2015 Top 100 Languedoc
As a judge for the Top 100, I always appreciate the opportunity to taste the full 100 when the winners are showcased a few weeks later at the London Wine Fair. It gives the complete overview that you do not see as a judge.
What follows are some of the highlights
A couple of delicious bubbles, both Crémant de Limoux:
Domaine Delmas, Cuvée Passion, 2010
Lightly nutty, with fresh dry fruit and an elegant finish.
Domaine J Laurens. La Rose No 7, NV
A delicate pretty colour. Quite rounded ripe and creamy with good acidity.
The white selection inevitably included several examples of varietal wines, Viognier, Chardonnay, Sauvignon and Muscat, with Cave Saint Maurice winning a trophy of its IGP Cevennes, Viognier. There was another trophy for a Chardonnay Roussanne blend Pays d’Oc, Domaine Larzac,. Jeanjean’s Mas Neuf won a trophy for the 2014 Muscat Sec, with some fresh Muscat fruit. There was trophy for a Limoux, a pure Chenin blanc, 2013 Caretas from Domaine Cathare, with a touch of honey balanced by firm acidity. And I was delighted that here was a Picpoul trophy for Domaine des Lauriers, 204 Picpoul de Pinet Classique with fresh sappy, salty fruit and good acidity.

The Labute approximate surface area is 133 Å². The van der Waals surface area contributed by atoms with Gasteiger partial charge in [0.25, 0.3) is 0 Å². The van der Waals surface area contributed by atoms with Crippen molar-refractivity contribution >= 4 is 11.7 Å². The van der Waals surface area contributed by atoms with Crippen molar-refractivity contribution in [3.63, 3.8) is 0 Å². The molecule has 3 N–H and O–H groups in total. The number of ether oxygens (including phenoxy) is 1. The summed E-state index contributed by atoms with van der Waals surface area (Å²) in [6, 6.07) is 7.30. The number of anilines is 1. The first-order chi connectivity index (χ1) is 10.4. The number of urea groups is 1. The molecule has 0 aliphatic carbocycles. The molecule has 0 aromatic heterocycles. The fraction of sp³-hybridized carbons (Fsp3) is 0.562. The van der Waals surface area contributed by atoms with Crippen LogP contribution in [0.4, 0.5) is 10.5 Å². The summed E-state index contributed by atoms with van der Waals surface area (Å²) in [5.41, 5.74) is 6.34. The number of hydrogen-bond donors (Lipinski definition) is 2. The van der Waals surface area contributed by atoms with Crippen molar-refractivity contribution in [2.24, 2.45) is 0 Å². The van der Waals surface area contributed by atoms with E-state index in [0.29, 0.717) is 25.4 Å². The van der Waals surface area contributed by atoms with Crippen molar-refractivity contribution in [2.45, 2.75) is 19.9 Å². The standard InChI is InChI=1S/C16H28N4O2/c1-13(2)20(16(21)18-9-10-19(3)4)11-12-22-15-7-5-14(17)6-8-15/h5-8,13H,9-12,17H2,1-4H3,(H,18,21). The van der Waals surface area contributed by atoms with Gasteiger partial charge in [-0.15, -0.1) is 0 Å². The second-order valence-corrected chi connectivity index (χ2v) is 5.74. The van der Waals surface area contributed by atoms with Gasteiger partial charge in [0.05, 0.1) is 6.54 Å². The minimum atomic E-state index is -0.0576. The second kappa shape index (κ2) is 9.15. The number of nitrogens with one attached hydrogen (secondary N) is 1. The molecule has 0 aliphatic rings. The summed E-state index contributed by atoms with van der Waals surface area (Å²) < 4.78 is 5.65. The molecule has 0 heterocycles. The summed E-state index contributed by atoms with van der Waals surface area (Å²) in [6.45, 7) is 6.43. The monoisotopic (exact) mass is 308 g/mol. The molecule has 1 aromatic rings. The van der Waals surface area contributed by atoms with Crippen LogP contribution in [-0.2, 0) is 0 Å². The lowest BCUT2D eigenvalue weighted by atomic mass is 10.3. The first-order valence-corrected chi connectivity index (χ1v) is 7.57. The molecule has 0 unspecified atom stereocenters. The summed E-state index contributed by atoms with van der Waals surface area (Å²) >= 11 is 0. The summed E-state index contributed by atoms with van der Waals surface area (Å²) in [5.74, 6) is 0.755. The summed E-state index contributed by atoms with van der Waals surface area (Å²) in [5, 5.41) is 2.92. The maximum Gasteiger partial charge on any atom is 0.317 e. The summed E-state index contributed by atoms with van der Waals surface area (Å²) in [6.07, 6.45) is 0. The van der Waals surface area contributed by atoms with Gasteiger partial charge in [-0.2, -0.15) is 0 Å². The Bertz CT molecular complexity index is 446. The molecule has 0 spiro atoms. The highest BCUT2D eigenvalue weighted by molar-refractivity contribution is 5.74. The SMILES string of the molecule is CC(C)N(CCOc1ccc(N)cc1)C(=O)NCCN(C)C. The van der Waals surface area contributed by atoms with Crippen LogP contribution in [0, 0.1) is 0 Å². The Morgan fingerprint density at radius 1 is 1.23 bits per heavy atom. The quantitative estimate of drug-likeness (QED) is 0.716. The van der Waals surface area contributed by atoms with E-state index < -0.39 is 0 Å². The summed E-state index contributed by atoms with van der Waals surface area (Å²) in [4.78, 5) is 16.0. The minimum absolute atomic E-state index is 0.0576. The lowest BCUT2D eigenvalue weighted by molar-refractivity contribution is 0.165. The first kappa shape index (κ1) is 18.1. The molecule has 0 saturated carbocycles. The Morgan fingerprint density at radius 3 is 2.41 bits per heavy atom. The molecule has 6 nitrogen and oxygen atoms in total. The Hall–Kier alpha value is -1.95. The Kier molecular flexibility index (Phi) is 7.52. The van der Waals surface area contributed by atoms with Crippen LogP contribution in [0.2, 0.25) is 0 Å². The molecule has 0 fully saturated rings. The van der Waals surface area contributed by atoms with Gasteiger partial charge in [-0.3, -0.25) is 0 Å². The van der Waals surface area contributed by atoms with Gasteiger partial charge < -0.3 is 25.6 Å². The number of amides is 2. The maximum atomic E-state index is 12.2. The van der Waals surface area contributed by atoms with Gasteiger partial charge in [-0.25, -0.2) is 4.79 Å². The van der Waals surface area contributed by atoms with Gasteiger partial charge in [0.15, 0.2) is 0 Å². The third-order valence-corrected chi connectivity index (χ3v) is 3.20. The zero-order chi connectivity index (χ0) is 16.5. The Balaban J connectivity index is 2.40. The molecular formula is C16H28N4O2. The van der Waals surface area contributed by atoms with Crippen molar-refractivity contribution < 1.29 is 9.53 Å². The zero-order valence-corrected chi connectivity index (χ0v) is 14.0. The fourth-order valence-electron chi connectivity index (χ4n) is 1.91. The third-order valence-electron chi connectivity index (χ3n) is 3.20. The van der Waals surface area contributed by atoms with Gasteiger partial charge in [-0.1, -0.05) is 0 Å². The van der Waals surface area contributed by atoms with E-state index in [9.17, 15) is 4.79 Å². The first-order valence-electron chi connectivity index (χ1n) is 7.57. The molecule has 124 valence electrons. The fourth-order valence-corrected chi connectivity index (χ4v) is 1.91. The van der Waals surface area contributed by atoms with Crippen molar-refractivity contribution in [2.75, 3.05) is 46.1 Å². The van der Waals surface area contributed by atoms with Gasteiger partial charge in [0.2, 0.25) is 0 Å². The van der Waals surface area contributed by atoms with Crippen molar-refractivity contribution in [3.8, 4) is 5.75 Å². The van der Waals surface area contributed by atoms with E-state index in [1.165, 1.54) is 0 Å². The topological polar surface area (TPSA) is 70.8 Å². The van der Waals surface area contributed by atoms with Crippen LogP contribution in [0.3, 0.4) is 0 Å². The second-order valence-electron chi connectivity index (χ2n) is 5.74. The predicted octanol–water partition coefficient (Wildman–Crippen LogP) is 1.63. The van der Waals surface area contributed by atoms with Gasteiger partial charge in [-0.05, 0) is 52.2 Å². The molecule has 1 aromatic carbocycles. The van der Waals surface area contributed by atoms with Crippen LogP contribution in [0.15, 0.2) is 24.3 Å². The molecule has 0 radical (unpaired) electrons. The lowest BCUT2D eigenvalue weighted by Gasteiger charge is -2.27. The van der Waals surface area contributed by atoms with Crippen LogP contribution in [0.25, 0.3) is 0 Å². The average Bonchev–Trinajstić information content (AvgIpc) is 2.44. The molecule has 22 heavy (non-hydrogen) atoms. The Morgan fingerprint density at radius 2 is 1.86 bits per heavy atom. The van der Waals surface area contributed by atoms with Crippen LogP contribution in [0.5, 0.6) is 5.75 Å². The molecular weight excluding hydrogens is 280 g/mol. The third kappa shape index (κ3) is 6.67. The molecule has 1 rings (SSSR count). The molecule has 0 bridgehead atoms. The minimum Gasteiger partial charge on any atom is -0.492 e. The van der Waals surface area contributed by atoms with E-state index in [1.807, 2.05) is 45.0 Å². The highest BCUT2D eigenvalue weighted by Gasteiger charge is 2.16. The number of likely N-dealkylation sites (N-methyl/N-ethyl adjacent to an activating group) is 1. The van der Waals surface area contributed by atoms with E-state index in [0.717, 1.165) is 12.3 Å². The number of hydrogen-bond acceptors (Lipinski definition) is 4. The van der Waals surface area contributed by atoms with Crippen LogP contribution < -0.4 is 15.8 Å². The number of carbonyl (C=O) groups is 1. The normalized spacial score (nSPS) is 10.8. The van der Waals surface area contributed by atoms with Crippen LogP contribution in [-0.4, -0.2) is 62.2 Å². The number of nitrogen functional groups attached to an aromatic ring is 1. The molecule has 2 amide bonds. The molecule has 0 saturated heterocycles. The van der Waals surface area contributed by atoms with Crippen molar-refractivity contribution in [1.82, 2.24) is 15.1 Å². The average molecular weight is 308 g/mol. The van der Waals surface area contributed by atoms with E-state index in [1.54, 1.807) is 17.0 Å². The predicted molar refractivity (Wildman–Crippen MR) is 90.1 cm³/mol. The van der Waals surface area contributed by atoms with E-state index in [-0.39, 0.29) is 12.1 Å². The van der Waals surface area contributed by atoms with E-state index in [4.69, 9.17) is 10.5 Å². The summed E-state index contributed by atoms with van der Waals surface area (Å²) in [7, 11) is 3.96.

The more rewarding whites came from the various blends The best white of the competition went to les Domaine Auriol Châtelaine Saint Auriol 2014, a blend of 40% Marsanne and 40% Roussanne with 10% each of Malvoisie and Grenache Blanc, given some partial oak ageing The nose is lightly rounded and the palate beautifully textured with white blossom fruit. Nicely understated.
2012 Le long du Parc, Château Daurion, from an estate near my Languedoc home, which made me think that I should go and visit, is a blend of Grenache blanc and Roussanne, with some oak ageing. Again it was nicely rounded ,with quite a firm youthful structure and some ageing potential. 2014 Traditional Blanc from Château Viranel in St. Chinian was fresh and herbal
Two white wines from Château Puech Haut showed well, but at a price. 2014 Prestige and 2014 Tête de Belier. At €6 - €7.99 and €8-€11.99 ex cellars respectively they are not giving it away, compared to the wine from Domaines Auriol at an ex cellar price of €3- €3.99.
There were just four rosés, of which for me the best was: